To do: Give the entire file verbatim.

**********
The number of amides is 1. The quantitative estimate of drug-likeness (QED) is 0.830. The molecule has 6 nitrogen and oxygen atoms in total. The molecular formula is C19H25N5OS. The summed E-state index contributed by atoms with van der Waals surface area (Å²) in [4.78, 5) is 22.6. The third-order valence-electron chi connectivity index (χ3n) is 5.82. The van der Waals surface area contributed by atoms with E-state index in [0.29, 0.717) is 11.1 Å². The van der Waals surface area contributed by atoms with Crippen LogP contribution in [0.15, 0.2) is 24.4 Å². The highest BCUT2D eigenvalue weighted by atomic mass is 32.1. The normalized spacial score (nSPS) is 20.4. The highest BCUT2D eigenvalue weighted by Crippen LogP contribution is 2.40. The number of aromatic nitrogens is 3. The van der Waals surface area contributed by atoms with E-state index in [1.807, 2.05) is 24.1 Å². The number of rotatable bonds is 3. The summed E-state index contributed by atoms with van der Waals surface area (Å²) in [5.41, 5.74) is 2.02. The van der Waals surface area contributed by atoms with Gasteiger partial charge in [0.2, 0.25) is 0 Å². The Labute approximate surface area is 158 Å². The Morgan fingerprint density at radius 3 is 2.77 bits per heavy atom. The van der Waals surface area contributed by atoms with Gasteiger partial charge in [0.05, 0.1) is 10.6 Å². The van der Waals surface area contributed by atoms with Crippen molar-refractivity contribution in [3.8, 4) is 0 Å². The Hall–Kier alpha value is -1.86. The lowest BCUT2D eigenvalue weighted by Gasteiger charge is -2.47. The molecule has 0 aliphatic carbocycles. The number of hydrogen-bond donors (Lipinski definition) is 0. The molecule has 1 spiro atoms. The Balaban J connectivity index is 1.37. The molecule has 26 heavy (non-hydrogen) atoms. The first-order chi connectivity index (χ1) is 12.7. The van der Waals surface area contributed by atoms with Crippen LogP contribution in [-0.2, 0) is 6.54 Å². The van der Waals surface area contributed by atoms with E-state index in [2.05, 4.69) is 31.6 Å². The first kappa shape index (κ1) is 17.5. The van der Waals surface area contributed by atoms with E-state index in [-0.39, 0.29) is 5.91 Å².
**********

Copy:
The number of amides is 1. The quantitative estimate of drug-likeness (QED) is 0.830. The molecule has 6 nitrogen and oxygen atoms in total. The molecular formula is C19H25N5OS. The summed E-state index contributed by atoms with van der Waals surface area (Å²) in [4.78, 5) is 22.6. The third-order valence-electron chi connectivity index (χ3n) is 5.82. The van der Waals surface area contributed by atoms with E-state index in [0.29, 0.717) is 11.1 Å². The van der Waals surface area contributed by atoms with Crippen LogP contribution in [0.15, 0.2) is 24.4 Å². The highest BCUT2D eigenvalue weighted by atomic mass is 32.1. The normalized spacial score (nSPS) is 20.4. The highest BCUT2D eigenvalue weighted by Crippen LogP contribution is 2.40. The number of aromatic nitrogens is 3. The van der Waals surface area contributed by atoms with E-state index in [1.807, 2.05) is 24.1 Å². The number of rotatable bonds is 3. The summed E-state index contributed by atoms with van der Waals surface area (Å²) in [5.41, 5.74) is 2.02. The van der Waals surface area contributed by atoms with Gasteiger partial charge in [0.2, 0.25) is 0 Å². The Labute approximate surface area is 158 Å². The Morgan fingerprint density at radius 3 is 2.77 bits per heavy atom. The van der Waals surface area contributed by atoms with Gasteiger partial charge in [0.05, 0.1) is 10.6 Å². The van der Waals surface area contributed by atoms with Crippen molar-refractivity contribution in [3.8, 4) is 0 Å². The Hall–Kier alpha value is -1.86. The lowest BCUT2D eigenvalue weighted by Gasteiger charge is -2.47. The molecule has 0 aliphatic carbocycles. The number of hydrogen-bond donors (Lipinski definition) is 0. The molecule has 1 spiro atoms. The Balaban J connectivity index is 1.37. The molecule has 26 heavy (non-hydrogen) atoms. The first-order chi connectivity index (χ1) is 12.7. The van der Waals surface area contributed by atoms with Crippen LogP contribution in [-0.2, 0) is 6.54 Å². The van der Waals surface area contributed by atoms with E-state index in [2.05, 4.69) is 31.6 Å². The first kappa shape index (κ1) is 17.5. The van der Waals surface area contributed by atoms with E-state index in [-0.39, 0.29) is 5.91 Å².